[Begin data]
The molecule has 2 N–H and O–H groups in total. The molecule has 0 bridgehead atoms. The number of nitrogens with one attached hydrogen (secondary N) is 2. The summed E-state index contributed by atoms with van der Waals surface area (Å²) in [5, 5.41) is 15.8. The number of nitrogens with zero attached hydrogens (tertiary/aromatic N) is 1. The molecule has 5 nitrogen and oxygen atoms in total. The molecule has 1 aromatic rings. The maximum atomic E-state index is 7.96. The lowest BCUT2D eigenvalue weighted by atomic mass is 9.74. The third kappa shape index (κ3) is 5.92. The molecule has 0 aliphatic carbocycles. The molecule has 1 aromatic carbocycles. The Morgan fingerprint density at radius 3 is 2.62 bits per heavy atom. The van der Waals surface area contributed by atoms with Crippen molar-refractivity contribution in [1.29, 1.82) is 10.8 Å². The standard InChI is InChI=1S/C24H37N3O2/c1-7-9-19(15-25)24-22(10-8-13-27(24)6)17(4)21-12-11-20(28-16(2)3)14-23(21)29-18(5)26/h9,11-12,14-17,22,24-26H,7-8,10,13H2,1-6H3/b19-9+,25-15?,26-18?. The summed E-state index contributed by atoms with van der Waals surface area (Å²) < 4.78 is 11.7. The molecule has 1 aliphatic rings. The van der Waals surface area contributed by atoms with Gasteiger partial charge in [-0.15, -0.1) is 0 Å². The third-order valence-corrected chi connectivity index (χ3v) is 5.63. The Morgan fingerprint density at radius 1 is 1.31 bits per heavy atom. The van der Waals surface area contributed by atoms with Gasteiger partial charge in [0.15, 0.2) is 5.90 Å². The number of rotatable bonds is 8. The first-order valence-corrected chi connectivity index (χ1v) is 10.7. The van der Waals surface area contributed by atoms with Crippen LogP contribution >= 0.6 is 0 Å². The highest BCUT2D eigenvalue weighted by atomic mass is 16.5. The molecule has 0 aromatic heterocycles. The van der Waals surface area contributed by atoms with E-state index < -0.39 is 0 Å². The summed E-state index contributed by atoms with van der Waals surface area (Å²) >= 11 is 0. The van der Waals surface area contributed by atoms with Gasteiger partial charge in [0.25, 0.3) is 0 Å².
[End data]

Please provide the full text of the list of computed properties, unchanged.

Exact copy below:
The molecule has 2 N–H and O–H groups in total. The molecule has 0 bridgehead atoms. The number of nitrogens with one attached hydrogen (secondary N) is 2. The summed E-state index contributed by atoms with van der Waals surface area (Å²) in [5, 5.41) is 15.8. The number of nitrogens with zero attached hydrogens (tertiary/aromatic N) is 1. The molecule has 5 nitrogen and oxygen atoms in total. The molecule has 1 aromatic rings. The maximum atomic E-state index is 7.96. The lowest BCUT2D eigenvalue weighted by atomic mass is 9.74. The third kappa shape index (κ3) is 5.92. The molecule has 0 aliphatic carbocycles. The molecule has 1 aromatic carbocycles. The Morgan fingerprint density at radius 3 is 2.62 bits per heavy atom. The van der Waals surface area contributed by atoms with Crippen molar-refractivity contribution in [1.29, 1.82) is 10.8 Å². The standard InChI is InChI=1S/C24H37N3O2/c1-7-9-19(15-25)24-22(10-8-13-27(24)6)17(4)21-12-11-20(28-16(2)3)14-23(21)29-18(5)26/h9,11-12,14-17,22,24-26H,7-8,10,13H2,1-6H3/b19-9+,25-15?,26-18?. The summed E-state index contributed by atoms with van der Waals surface area (Å²) < 4.78 is 11.7. The molecule has 1 aliphatic rings. The van der Waals surface area contributed by atoms with Gasteiger partial charge in [-0.15, -0.1) is 0 Å². The third-order valence-corrected chi connectivity index (χ3v) is 5.63. The Morgan fingerprint density at radius 1 is 1.31 bits per heavy atom. The van der Waals surface area contributed by atoms with Gasteiger partial charge in [0.15, 0.2) is 5.90 Å². The number of rotatable bonds is 8. The first-order valence-corrected chi connectivity index (χ1v) is 10.7. The van der Waals surface area contributed by atoms with Crippen LogP contribution >= 0.6 is 0 Å². The highest BCUT2D eigenvalue weighted by atomic mass is 16.5. The molecule has 0 aromatic heterocycles. The van der Waals surface area contributed by atoms with E-state index < -0.39 is 0 Å². The summed E-state index contributed by atoms with van der Waals surface area (Å²) >= 11 is 0. The van der Waals surface area contributed by atoms with Gasteiger partial charge in [0.25, 0.3) is 0 Å².